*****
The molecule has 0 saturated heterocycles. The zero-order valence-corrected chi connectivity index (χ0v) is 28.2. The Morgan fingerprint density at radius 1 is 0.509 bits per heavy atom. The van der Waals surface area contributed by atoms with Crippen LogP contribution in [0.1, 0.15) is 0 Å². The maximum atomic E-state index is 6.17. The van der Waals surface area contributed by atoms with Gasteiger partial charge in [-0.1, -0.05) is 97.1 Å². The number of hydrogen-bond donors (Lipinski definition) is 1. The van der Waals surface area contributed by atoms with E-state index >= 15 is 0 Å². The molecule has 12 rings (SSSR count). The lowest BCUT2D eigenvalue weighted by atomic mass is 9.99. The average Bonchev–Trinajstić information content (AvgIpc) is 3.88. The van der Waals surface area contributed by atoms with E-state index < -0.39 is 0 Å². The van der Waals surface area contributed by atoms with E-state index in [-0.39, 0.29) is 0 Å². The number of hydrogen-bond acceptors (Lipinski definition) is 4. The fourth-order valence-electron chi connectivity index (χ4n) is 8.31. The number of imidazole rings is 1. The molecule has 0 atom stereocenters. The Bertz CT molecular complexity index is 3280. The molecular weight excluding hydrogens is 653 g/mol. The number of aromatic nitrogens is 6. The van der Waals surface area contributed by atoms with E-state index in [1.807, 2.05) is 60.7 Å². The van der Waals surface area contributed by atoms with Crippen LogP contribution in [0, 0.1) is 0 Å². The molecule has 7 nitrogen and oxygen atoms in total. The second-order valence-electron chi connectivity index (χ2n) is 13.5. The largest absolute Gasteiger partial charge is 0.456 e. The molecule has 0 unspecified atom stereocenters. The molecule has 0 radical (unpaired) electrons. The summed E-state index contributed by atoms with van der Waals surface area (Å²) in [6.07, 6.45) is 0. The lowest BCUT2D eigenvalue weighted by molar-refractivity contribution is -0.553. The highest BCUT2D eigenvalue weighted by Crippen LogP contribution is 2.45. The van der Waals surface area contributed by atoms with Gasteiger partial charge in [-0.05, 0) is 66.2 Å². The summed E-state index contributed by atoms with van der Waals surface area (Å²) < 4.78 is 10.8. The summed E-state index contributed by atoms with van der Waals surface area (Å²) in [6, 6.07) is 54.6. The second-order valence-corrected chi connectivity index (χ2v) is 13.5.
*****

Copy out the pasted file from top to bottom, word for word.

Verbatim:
The molecule has 0 saturated heterocycles. The zero-order valence-corrected chi connectivity index (χ0v) is 28.2. The Morgan fingerprint density at radius 1 is 0.509 bits per heavy atom. The van der Waals surface area contributed by atoms with Crippen LogP contribution in [0.1, 0.15) is 0 Å². The maximum atomic E-state index is 6.17. The van der Waals surface area contributed by atoms with Gasteiger partial charge in [-0.1, -0.05) is 97.1 Å². The number of hydrogen-bond donors (Lipinski definition) is 1. The van der Waals surface area contributed by atoms with E-state index >= 15 is 0 Å². The molecule has 12 rings (SSSR count). The lowest BCUT2D eigenvalue weighted by atomic mass is 9.99. The average Bonchev–Trinajstić information content (AvgIpc) is 3.88. The van der Waals surface area contributed by atoms with E-state index < -0.39 is 0 Å². The van der Waals surface area contributed by atoms with E-state index in [-0.39, 0.29) is 0 Å². The number of hydrogen-bond acceptors (Lipinski definition) is 4. The fourth-order valence-electron chi connectivity index (χ4n) is 8.31. The number of imidazole rings is 1. The molecule has 0 atom stereocenters. The Bertz CT molecular complexity index is 3280. The molecular weight excluding hydrogens is 653 g/mol. The number of aromatic nitrogens is 6. The van der Waals surface area contributed by atoms with E-state index in [1.807, 2.05) is 60.7 Å². The van der Waals surface area contributed by atoms with Crippen LogP contribution in [0, 0.1) is 0 Å². The molecule has 7 nitrogen and oxygen atoms in total. The second-order valence-electron chi connectivity index (χ2n) is 13.5. The largest absolute Gasteiger partial charge is 0.456 e. The molecule has 0 unspecified atom stereocenters. The molecule has 0 radical (unpaired) electrons. The summed E-state index contributed by atoms with van der Waals surface area (Å²) in [6.07, 6.45) is 0. The lowest BCUT2D eigenvalue weighted by molar-refractivity contribution is -0.553. The highest BCUT2D eigenvalue weighted by Crippen LogP contribution is 2.45. The van der Waals surface area contributed by atoms with Gasteiger partial charge in [-0.05, 0) is 66.2 Å². The summed E-state index contributed by atoms with van der Waals surface area (Å²) < 4.78 is 10.8. The summed E-state index contributed by atoms with van der Waals surface area (Å²) in [6, 6.07) is 54.6. The second-order valence-corrected chi connectivity index (χ2v) is 13.5.